The Gemara cites a varying opinion: It was taught in a baraita: The bird is not in the priest’s palm, but rather on the outside of his hand. The priest holds its wings with two fingers and its two legs with two fingers. Using his thumb, the priest bends its head into his palm and stretches its neck over the width of his two fingers, and pinches its nape. And this is the most difficult sacrificial rite in the Temple to perform.

The Gemara asks: This is the most difficult rite to perform, and no other? But isn’t there also the removal of the handful of the meal offering and the handful of the incense on Yom Kippur? The Gemara answers: Rather, say that the pinching procedure was a difficult sacrificial rite, one of the most difficult sacrificial rites in the Temple to perform.

MISHNA: The sacrifice of the bird burnt offering, how was it performed? The priest ascended the ramp and turned to the surrounding ledge and came to the southeast corner of the altar. He would then pinch off the bird’s head by cutting at its nape with his thumbnail and separate the bird’s head from its body, and would squeeze out its blood on the wall of the altar. He took the head and neared the place of its pinching, i.e., its nape, to the altar in order to squeeze the blood from the head. He would then absorb the remaining blood with salt and throw the head onto the fire on the altar.

He then arrived at the body and removed the crop and the feather attached to it and the innards that emerge with them and he tossed them to the place of the ashes. He then ripped the bird lengthwise and did not separate the two halves of the bird; but if he separated them, the offering is valid. He would then absorb the remaining blood with salt and throw the body of the bird onto the fire on the altar.

If he neither removed the crop, nor the feather and the innards that emerge with them, nor absorbed the blood with salt, with regard to any detail that he changed in the sacrificial rites after he squeezed out its blood, the offering is valid. If he separated the head from the body in sacrificing the sin offering, or if he did not separate the head from the body in sacrificing the burnt offering, the offering is disqualified. In a case where he squeezed out the blood of the head and did not squeeze out the blood of the body, it is disqualified. If he squeezed out the blood of the body and did not squeeze out the blood of the head, the offering is valid.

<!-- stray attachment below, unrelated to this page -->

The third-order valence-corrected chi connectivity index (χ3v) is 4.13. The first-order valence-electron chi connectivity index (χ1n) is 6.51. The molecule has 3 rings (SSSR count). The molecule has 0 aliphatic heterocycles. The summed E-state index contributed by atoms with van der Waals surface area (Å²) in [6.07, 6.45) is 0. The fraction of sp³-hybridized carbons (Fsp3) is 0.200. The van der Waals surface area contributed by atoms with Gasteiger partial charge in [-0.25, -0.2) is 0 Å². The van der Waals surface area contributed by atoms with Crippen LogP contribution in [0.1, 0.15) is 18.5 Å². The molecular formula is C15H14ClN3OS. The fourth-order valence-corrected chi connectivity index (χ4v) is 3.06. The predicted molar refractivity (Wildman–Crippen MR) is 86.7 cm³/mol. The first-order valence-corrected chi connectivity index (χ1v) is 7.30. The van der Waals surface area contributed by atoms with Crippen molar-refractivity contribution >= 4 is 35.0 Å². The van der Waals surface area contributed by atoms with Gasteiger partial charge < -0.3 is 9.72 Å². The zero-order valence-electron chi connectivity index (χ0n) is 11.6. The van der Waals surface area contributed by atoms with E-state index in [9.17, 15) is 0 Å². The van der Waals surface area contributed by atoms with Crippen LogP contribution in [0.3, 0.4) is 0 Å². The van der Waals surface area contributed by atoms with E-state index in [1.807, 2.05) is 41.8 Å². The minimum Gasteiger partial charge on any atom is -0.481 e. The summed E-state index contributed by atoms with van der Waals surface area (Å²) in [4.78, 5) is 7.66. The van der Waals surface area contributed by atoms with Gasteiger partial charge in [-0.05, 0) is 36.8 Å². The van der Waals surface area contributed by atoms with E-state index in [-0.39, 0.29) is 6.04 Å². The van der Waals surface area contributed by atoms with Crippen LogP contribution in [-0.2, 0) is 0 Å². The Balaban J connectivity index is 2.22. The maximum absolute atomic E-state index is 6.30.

In the case of a bird sin offering that the priest pinched not for its sake, or if he squeezed out its blood not for its sake, or if he did so for its sake and then not for its sake, or not for its sake and then for its sake, it is disqualified, like all other sin offerings that are disqualified when performed not for their sake (see 2a). A bird burnt offering sacrificed not for its sake is valid; it is just that it did not satisfy the obligation of the owner.

With regard to both a bird sin offering and a bird burnt offering where the priest pinched its nape or squeezed out its blood with the intent to partake of an item whose typical manner is such that one partakes of it, or to burn an item whose typical manner is such that one burns it on the altar, outside its designated area, the offering is disqualified. But there is no liability to receive karet for one who partakes of the offering. If his intent was to eat it or burn it beyond its designated time, the offering is piggul and one is liable to receive karet for partaking of the offering, provided that the permitting factor, the blood, was sacrificed in accordance with its mitzva.

How is the permitting factor sacrificed in accordance with its mitzva? If one pinched the nape in silence, i.e., with no disqualifying intent, and squeezed out its blood with the intent to partake of the parts typically eaten or to burn the portions that are to be burned on the altar, beyond its designated time; or in the case of one who pinched with the intent to partake of the offering or burn it on the altar beyond its designated time, and squeezed out its blood in silence; or in the case of one who pinched and squeezed out the blood with the intent to partake of the offering or burn it on the altar beyond its designated time, that is the case of a bird offering where the permitting factor is sacrificed in accordance with its mitzva.

How is the permitting factor not sacrificed in accordance with its mitzva? If the priest pinched the nape of the bird with the intent to partake of it or burn it outside its designated area and squeezed out its blood with the intent to partake of it or burn it beyond its designated time, or he pinched with the intent to partake of it or burn it beyond its designated time and squeezed out its blood with the intent to partake of it or burn it outside its designated area, or if the priest pinched and squeezed out the blood with the intent to partake of it or burn it outside its designated area,

Talmud - Bavli - The William Davidson digital edition of the Koren No=C3=A9 Talmud
with commentary by Rabbi Adin Steinsaltz Even-Israel (CC-BY-NC 4.0)
אדם סלומון